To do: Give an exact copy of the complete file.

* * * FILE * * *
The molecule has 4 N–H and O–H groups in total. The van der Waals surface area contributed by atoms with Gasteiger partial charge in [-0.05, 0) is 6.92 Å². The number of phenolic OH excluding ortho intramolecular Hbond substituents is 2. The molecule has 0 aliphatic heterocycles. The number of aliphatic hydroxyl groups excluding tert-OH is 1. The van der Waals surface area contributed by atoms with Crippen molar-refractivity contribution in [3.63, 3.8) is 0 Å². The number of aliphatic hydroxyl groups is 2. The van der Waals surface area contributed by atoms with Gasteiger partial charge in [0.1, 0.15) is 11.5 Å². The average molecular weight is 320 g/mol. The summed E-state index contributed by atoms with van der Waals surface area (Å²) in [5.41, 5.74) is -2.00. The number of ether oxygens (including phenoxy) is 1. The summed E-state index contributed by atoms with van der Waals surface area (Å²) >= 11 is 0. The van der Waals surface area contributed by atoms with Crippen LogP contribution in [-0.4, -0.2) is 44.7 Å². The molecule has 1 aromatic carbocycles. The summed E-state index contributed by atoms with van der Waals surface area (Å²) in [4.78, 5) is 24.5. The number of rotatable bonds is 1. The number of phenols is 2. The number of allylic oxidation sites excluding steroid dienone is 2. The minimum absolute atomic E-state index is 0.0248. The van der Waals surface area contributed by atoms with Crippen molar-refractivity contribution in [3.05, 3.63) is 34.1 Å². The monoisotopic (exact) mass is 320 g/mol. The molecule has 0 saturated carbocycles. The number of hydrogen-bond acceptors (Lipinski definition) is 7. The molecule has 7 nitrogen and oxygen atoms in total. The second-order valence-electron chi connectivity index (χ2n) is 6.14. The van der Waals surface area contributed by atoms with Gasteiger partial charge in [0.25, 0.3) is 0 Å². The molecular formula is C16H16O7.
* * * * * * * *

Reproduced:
The molecule has 4 N–H and O–H groups in total. The van der Waals surface area contributed by atoms with Gasteiger partial charge in [-0.05, 0) is 6.92 Å². The number of phenolic OH excluding ortho intramolecular Hbond substituents is 2. The molecule has 0 aliphatic heterocycles. The number of aliphatic hydroxyl groups excluding tert-OH is 1. The van der Waals surface area contributed by atoms with Crippen molar-refractivity contribution in [3.63, 3.8) is 0 Å². The number of aliphatic hydroxyl groups is 2. The van der Waals surface area contributed by atoms with Gasteiger partial charge in [0.1, 0.15) is 11.5 Å². The average molecular weight is 320 g/mol. The summed E-state index contributed by atoms with van der Waals surface area (Å²) in [5.41, 5.74) is -2.00. The number of ether oxygens (including phenoxy) is 1. The summed E-state index contributed by atoms with van der Waals surface area (Å²) >= 11 is 0. The van der Waals surface area contributed by atoms with Crippen LogP contribution in [-0.4, -0.2) is 44.7 Å². The molecule has 1 aromatic carbocycles. The summed E-state index contributed by atoms with van der Waals surface area (Å²) in [4.78, 5) is 24.5. The number of rotatable bonds is 1. The number of phenols is 2. The number of allylic oxidation sites excluding steroid dienone is 2. The minimum absolute atomic E-state index is 0.0248. The van der Waals surface area contributed by atoms with Crippen molar-refractivity contribution in [3.05, 3.63) is 34.1 Å². The monoisotopic (exact) mass is 320 g/mol. The molecule has 0 saturated carbocycles. The number of hydrogen-bond acceptors (Lipinski definition) is 7. The molecule has 7 nitrogen and oxygen atoms in total. The second-order valence-electron chi connectivity index (χ2n) is 6.14. The van der Waals surface area contributed by atoms with Gasteiger partial charge in [0.25, 0.3) is 0 Å². The molecular formula is C16H16O7.